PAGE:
Creating a Magento Payment Module – Part 3 – Model, Controllers and Events

There are many tutorials out there which show parts of implementing a payment module. None completely build the module. They all stop short of showing how they implemented their nameless payment method.

This is part 3 of the tutorial. Here's part 1 and part 2 in case you missed them.

This post will walk through the model, action controllers and how they interact with the mockpay api.


This model extends Mage_Payment_Model_Method_Abstract and if you look at the code of the base model, you'll see it has a lot of protected boolean attributes. These attributes are probed by the various consumers of these payment methods to figure out which features of the payment API our module supports.

Most of the modules I looked at for examples do this by overriding the properties instead of just setting them in the constructor. Our model defines four properties:

  • $_canUseForMultiShipping which enables/disables this method to be used for orders split up and shipped to many addresses,
  • $_canUseInternal which enables/disables using this method from the admin order screen,
  • $_code which is the unique payment method code for this module. It should match the code defined in the config.xml file. Its just text.
  • $_isInitializeNeeded, which enables a call to the initialize method when payment is captured.

The model::initialize() method is called when the order is placed. (Last step of the checkout process when the "place order" button is clicked.)
Looking at other modules is a great way to figure out how this code should work and if you look at the paypal or modules you'll find a bunch more options are configured. These modules do the full authorize/capture process. Authorize occurs when the payment method is selected and the capture method is called when you click the "place order" button is clicked.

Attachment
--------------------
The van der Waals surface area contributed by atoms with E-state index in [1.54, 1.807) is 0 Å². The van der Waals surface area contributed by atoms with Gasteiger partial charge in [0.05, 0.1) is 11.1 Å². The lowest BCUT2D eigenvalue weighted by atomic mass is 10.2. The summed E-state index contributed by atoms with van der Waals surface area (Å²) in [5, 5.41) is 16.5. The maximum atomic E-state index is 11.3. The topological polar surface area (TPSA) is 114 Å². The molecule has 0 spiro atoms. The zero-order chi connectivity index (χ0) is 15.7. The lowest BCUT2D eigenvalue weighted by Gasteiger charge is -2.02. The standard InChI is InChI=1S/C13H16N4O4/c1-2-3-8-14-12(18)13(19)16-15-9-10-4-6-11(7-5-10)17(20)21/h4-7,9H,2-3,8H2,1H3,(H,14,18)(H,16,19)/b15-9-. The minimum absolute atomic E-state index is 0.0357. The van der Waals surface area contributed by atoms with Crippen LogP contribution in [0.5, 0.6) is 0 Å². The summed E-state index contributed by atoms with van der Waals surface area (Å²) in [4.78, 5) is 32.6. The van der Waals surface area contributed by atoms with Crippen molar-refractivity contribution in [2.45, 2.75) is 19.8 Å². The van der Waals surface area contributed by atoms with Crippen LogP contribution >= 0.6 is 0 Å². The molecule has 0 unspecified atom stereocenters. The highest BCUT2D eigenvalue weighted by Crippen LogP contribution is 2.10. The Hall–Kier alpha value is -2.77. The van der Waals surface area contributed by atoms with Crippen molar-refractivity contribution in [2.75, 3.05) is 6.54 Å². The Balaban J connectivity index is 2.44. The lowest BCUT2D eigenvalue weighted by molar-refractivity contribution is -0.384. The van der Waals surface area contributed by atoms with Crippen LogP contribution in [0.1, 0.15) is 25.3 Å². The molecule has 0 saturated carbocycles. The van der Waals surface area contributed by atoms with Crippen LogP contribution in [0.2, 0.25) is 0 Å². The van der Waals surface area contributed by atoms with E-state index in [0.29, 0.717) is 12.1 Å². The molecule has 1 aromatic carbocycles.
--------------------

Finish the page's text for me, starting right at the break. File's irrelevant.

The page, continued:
My module is very simple, needed only one method to be called at the very end of the payment process.
I opted to use initialize() instead of capture/authorizenbsp;because it always occurs at the same point in the process and I observed that initialize is only called in one place. I didn't find that to be true of the other methods.

In my initialize method, I'm setting the order state to "pending payment". This provides a clue to the folks working with the order in the backend that no payment has been collected for this order yet. I'm also connecting to the mockpay api and sending the order details. Mockpay will respond by providing a session token which will be unique to this order. The token is used to associate the customer on our site to the order details on the mockpay site with the order info and amount we're requesting. This is also where we'll inform mockpay about the cancel, error and success urls for this order.

Once payment is completed or canceled. The customer will be redirected back to our site. At that point we have a little more work to do with the order to either make an invoice and change the order state if successful or cancel it if the order fails or is canceled.

We'll use action controllers to handle these requests.

These are in the controllers/StandardController.php file. This is also extending an existing magento resource called "Mage_Core_Controller_Front_Action".

The successAction() will handle the success condition of the api where payment was completed successfully.
We'll get a token back from the mockpay api and we'll be able to use the token to query the api to get more details about the payment.

If everything checks out, we can change the state of the order from STATE_PENDING_PAYMENT to STATE_NEW, so its ready for someone on the store to ship and complete. This is also where we'll convert the quote into an invoice and mark it as paid. I skipped this step in the first version and it means someone on the backend has to do the extra step of creating an invoice and marking it as paid in magento.

Once all these steps are completed, I can then redirect the customer to the order complete page.